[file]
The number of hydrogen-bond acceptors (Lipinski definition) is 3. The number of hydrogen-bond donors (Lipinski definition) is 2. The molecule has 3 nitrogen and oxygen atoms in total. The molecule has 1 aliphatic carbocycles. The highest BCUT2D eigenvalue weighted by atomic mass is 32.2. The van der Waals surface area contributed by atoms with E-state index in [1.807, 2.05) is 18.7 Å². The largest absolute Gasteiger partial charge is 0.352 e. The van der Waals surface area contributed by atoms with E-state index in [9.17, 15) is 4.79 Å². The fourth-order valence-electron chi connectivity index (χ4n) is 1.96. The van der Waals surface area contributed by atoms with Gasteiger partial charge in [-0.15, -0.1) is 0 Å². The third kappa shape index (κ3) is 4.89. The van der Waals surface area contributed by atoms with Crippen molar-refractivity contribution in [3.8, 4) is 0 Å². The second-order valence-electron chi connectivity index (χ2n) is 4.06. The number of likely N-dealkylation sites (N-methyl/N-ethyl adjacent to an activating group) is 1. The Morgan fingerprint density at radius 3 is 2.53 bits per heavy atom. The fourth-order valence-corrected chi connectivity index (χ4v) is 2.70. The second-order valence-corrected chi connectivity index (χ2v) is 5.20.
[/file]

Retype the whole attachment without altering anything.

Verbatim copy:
The number of hydrogen-bond acceptors (Lipinski definition) is 3. The number of hydrogen-bond donors (Lipinski definition) is 2. The molecule has 3 nitrogen and oxygen atoms in total. The molecule has 1 aliphatic carbocycles. The highest BCUT2D eigenvalue weighted by atomic mass is 32.2. The van der Waals surface area contributed by atoms with E-state index in [1.807, 2.05) is 18.7 Å². The largest absolute Gasteiger partial charge is 0.352 e. The van der Waals surface area contributed by atoms with E-state index in [9.17, 15) is 4.79 Å². The fourth-order valence-electron chi connectivity index (χ4n) is 1.96. The van der Waals surface area contributed by atoms with Gasteiger partial charge in [-0.15, -0.1) is 0 Å². The third kappa shape index (κ3) is 4.89. The van der Waals surface area contributed by atoms with Crippen molar-refractivity contribution in [3.8, 4) is 0 Å². The second-order valence-electron chi connectivity index (χ2n) is 4.06. The number of likely N-dealkylation sites (N-methyl/N-ethyl adjacent to an activating group) is 1. The Morgan fingerprint density at radius 3 is 2.53 bits per heavy atom. The fourth-order valence-corrected chi connectivity index (χ4v) is 2.70. The second-order valence-corrected chi connectivity index (χ2v) is 5.20.